Raz opens his report by describing the little windowless room that NPR has deep inside the Pentagon. He says, "It's NPR's Pentagon office and working in that windowless room under the hum of fluorescent lighting can be soul destroying..." I hate to break it to him, but it's going to be hard to destroy something that he's already sold.

Featuring Juan Williams

Today's Weekend Edition Saturday has Williams giving his analysis of the week's news. Get a load of this:

On the talks in Iran between al-Maliki and Ahmadinejad:
  • "...what they're talking about is obviously the war in Iraq, and the possible, the continued presence of Iraqi, of Iranian arms flowing into Iraq--which is a great concern to the US because they're being used against US soldiers, but being used by Shiite militias--much more so than the Sunnis or al-Qaeda in Iraq..."
  • "What happens once the US the Shiia in both states now join hands, or do you have a continued sovereign Iraq on the map. This is a great concern of US policymakers...because if in fact what you're seeing is the Shiia coalition forming, it really is bad news for the idea of creating a stable, democratic government in Iraq, which was the US goal."
Regarding a recent report showing high rates of Black on Black crime:
  • "I think it's in large part due to this culture of gangster life and thug life that's become so accepted that acceptance of crime, acceptance of drug dealing, the no-snitch campaign, this kind of thing I think is just poisonous for young minds... "
And this is the "liberal" voice on Fox News. God help us!

Friday, August 10, 2007

Lute Plays NPR Like a Fiddle

I'm sick to death of the load of crap being passed off by Bush and the US Military hierarchy. Today NPR interviews "War Czar" General Lute. Lute tells Michele Norris that there has been "demonstrable progress" on security in Iraq and the bemoans lack of political progress from the Iraqis. Just for once, wouldn't it be great if one of these talking heads of NPR challenged these BS-meisters from the Pentagon. Juan Cole has done some excellent work on debunking this murderous spin (see his article on and this entry on his blog). In their blog, the editors at Foreign Policy also take on this myth of progress. NPR wouldn't even have to rely on secondary analysis; they could take a look at Iraq Coalition Casualties and ponder the numbers and the articles on the sidebar. The picture is clear: there has been no progress for the US in Iraq.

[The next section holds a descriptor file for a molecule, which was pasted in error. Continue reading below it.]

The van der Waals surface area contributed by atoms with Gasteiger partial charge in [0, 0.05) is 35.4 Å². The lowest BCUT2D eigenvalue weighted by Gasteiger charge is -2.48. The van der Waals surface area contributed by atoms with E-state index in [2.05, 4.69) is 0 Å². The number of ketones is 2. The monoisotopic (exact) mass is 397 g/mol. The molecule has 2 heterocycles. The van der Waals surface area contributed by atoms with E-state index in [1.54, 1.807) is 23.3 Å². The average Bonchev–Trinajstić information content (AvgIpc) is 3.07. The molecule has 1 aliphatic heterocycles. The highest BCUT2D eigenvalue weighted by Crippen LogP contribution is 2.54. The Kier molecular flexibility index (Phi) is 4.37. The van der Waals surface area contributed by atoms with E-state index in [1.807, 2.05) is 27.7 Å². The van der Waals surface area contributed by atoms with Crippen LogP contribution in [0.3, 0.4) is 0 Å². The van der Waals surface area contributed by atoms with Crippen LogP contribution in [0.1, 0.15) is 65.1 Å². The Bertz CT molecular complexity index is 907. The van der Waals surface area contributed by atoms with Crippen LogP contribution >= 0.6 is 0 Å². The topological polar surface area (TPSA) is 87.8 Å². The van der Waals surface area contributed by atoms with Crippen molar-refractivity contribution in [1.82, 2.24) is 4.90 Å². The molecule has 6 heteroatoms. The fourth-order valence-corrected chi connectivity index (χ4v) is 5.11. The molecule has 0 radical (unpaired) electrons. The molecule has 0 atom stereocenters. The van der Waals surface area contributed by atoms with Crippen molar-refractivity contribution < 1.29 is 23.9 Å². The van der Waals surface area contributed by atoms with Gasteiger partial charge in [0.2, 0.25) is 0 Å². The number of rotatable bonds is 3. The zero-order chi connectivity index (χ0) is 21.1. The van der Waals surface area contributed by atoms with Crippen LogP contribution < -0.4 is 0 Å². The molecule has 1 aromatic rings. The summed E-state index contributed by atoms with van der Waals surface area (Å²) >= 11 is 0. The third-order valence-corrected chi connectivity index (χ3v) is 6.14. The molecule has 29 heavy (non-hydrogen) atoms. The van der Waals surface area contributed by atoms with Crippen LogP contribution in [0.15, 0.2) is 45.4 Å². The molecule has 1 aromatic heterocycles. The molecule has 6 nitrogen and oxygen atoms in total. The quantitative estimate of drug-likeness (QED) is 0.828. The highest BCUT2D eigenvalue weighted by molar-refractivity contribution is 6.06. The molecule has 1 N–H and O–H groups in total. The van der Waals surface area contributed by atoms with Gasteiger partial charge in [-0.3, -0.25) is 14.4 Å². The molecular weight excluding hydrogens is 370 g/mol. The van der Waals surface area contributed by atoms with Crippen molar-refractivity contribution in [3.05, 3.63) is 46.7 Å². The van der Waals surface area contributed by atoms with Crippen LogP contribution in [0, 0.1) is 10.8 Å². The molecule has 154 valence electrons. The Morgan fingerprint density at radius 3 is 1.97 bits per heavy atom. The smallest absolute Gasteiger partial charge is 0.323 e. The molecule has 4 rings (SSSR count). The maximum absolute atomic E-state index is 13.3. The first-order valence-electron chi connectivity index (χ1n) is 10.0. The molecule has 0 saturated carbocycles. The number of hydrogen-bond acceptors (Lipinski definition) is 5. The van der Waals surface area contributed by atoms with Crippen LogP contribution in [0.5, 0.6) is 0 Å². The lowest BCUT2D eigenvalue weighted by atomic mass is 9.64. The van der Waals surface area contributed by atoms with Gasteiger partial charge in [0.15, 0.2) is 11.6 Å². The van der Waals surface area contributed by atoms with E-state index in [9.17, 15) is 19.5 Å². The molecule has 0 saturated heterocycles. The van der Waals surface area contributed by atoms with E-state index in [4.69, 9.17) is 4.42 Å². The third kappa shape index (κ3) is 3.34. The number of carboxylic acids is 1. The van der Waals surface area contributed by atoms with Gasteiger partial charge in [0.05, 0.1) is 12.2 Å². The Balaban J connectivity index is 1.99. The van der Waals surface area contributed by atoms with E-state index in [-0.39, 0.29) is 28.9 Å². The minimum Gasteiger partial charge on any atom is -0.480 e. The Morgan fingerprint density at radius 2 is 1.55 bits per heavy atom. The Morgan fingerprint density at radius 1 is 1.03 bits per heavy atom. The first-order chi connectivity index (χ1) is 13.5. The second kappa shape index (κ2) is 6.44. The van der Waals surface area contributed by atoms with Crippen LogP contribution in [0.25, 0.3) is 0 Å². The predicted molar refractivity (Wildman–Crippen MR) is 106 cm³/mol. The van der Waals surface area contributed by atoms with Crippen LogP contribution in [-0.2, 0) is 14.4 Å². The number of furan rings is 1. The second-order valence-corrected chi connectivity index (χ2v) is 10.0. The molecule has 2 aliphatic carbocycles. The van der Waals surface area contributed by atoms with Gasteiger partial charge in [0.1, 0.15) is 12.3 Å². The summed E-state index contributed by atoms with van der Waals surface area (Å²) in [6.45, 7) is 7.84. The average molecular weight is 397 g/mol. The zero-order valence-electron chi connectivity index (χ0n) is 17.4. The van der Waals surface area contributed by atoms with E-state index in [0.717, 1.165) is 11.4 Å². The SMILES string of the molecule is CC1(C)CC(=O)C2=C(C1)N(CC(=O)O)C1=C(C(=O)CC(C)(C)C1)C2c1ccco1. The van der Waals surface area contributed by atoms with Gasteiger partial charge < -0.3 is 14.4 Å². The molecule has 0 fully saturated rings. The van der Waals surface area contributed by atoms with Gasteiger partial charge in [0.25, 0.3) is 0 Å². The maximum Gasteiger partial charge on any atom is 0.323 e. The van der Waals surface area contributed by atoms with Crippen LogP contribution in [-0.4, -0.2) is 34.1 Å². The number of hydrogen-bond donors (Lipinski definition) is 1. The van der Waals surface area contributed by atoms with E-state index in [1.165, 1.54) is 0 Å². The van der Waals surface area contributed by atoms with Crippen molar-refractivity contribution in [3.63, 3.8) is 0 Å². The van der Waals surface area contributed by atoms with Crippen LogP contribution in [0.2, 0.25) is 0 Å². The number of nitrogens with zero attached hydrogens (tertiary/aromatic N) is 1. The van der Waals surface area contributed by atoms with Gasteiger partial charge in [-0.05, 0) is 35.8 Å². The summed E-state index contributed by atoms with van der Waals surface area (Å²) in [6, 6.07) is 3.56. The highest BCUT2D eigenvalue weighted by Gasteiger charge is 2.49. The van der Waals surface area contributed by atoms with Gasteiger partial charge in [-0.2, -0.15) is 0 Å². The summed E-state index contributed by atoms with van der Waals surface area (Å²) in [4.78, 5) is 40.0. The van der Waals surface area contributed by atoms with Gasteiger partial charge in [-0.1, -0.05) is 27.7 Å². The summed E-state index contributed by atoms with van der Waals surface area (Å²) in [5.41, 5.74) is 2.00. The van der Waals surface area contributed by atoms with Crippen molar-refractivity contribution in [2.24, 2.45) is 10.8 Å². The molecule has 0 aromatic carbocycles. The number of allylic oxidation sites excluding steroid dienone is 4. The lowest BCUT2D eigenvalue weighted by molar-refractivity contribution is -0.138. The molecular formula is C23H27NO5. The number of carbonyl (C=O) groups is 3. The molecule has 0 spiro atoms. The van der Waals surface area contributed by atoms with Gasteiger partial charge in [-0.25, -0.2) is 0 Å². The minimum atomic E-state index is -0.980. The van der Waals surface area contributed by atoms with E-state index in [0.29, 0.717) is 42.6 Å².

Saint Billy

I'm sorry I just can't get my respect-o-meter up for a man who gave "Christian" counsel to a president about to slaughter hundreds of thousands of Iraqis or who glibly considered committing war crimes against Vietnamese. But NPR joins in the usual adulation of Billy Graham, offering nothing controversial or challenging. There was one telling anecdote from the interviewee, Michael Duffy, co-author of The Preacher and the Presidents. Duffy tells Norris, "
He really found politics a little seductive and he talks talks about it that way. He sometimes wondered whether the devil wasn't at work because he felt really pulled."
Nixon, the Reagans, the Bushes - what's to wonder?

Breakfast with Ted

Ted Koppel goes to the old Vietnam analogy well to talk about how the US failure in Iraq (politely called "withdrawal") will play out. Ted has this to say about withdrawal debates: